Microclimates Key to Successful Piglet Weaning
Baby farm animals are typically born in the spring, including piglets. During spring, days become longer, and temperatures are increasingly warmer. Warmer outdoor temperatures can pose a risk if it leads to overheating of indoor facilities where the livestock is housed. Piglets are typically weaned around a month after birth. They are most vulnerable in the time period from birth to weaning. The survival rate is influenced by many factors with the micro-environment being a major one. Monitoring and managing microclimates can make the transition easier for the sow, increase litter survival rates, and help piglets grow and thrive.
What is a Microclimate?
Microclimates and micro-environments refer to the immediate, onsite conditions in given space. Microclimates are limited to a specific geographical area, functioning as a climate inside of a larger climate. It’s found in a small and local area such as a forest floor or a mountain valley.
Microclimates have variations of elements such as temperature and humidity in comparison to the surrounding climate. This diagram from the United States Department of Agriculture shows how microclimates differ within one localized area.
What Microclimate Encourages Piglet Weaning?
For livestock, microclimatic and microenvironment conditions can vary significantly within the same housing facility – and even from individual crates depending on a variety of factors.
"There have been reports that animals in the same environmentally controlled building do not always experience the same ambient conditions. Differences in ambient conditions could explain, at least partially, the substantial variation in pre-wean mortality in farrowing facilities."
--Microenvironments in Swine Farrowing Rooms: The Thermal, Lighting, and Acoustic Environments of Sows and Piglets, Sci. agric. (Piracicaba, Braz.) vol.75 no.1 Piracicaba Jan./Feb. 2018
According to National Hog Farmer, maintaining the ideal microclimate is key to successful piglet weaning and growth. As you set up your microclimate, the end goal is to keep the temperature warm enough to keep the piglets active.
"[Piglets] are especially susceptible to cold stress due to a lack of coat hair, a large surface area to body weight ratio, lack of suitable energy reserves and poor body thermostability at birth.
Welfare of Pigs in the Farrowing Environment Iowa State University. Animal Science Publication 2009
Radiant heat is often used in creating the necessary microclimate for both piglets and sow. Forced air can warm the room between 75 to 80 degrees F while a radiant heat maintains the correct temperature at pig level.
As important as is to prevent cold stress in piglets, heat stress can also be fatal to both the sow and piglets. Keeping sows and piglets within their appropriate thermal comfort zones is not always easy – they have different requirements and tolerance levels. Unknown factors such as drafts or inconsistent air flow in certain areas can have significant effects on microclimate temperature and humidity readings. That is why it’s crucial to regularly monitor environmental conditions to ensure that they remain within recommended thresholds.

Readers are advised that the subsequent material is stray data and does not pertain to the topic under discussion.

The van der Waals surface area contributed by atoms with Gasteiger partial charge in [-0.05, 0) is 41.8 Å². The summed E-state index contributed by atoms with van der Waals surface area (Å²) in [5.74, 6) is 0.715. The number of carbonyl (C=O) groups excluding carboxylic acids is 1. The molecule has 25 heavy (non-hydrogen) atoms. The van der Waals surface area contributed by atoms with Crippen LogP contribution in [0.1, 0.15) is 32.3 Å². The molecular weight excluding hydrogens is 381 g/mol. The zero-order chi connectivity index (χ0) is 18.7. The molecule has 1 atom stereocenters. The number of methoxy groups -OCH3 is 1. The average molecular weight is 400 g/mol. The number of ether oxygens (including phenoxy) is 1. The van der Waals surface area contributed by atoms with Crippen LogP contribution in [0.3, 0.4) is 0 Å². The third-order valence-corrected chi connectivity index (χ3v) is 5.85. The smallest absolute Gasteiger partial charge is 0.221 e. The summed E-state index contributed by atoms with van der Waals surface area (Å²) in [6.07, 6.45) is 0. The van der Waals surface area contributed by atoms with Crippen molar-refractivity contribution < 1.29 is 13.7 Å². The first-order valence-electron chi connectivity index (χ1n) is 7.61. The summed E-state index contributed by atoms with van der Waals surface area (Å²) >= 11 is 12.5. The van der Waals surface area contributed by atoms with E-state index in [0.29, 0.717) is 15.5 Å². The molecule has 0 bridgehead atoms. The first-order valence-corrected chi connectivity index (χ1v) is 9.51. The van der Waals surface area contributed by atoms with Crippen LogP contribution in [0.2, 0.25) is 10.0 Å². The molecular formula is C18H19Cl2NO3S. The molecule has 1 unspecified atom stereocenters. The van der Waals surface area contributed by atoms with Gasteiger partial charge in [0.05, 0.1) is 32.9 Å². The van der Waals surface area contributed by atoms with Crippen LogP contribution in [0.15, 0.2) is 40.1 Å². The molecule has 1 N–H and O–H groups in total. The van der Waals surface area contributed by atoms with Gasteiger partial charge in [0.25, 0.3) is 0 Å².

How do You Track Microclimates?
The Kestrel Agriculture line gives you accurate, micro-climate weather data you can rely on to make critical management decisions to increase yield, reduce losses, manage animal care and boost profit across your entire agriculture or ranch operation.
Kestrel Agriculture Meters allow you to easily and accurately track elements such as:
- Temperature Humidity Index (THI)
- Heat Stress Index
- Dew Point Temperature
- Relative Humidity
- Air Flow
- Wind Speed and Direction
- Barometric Pressure
- Wind Chill
- And more!
One of the best models for monitoring and tracking piglet microclimates is the AG Livestock DROP D2. This is a highly portable and rugged data logger that makes it easy to track temperature variations right from your smart phone. Simply hang inside the crate or wherever livestock is housed, and access current conditions and historical readings with your iOS or Android device. Additionally, the multiple built-in environmental measurements mean your DROP D2AG can also be used to monitor conditions in many other agricultural applications including hay and feed storage areas and greenhouses.
Monitoring the temperature-humidity index (THI) provides a more complete assessment of the actual conditions that the livestock is experiencing. THI measures the combined effects of onsite temperature and relative humidity. Studies have shown that higher temperatures and THI values during farrowing [birthing process] resulted in a reduced number of liveborn piglets.
"Temperature and THI affected the reproductive performance of the sows and the survival of the piglets in different ways. While increased climatic values at the time of breeding positively affected the total number of piglets born, increased values at the time of farrowing had negative impacts on the reproductive performance of the sows. Piglets benefited from higher temperature and THI values after farrowing."
--Climatic Effects on Sow fertility and Piglet Survival Under Influence of a Moderate Climate,Georg August University, Justus Liebig University. Animal, International Journal of Animal Bioscience 2014
Learn more about livestock environmental monitoring with the Kestrel Agriculture line of meter and data loggers.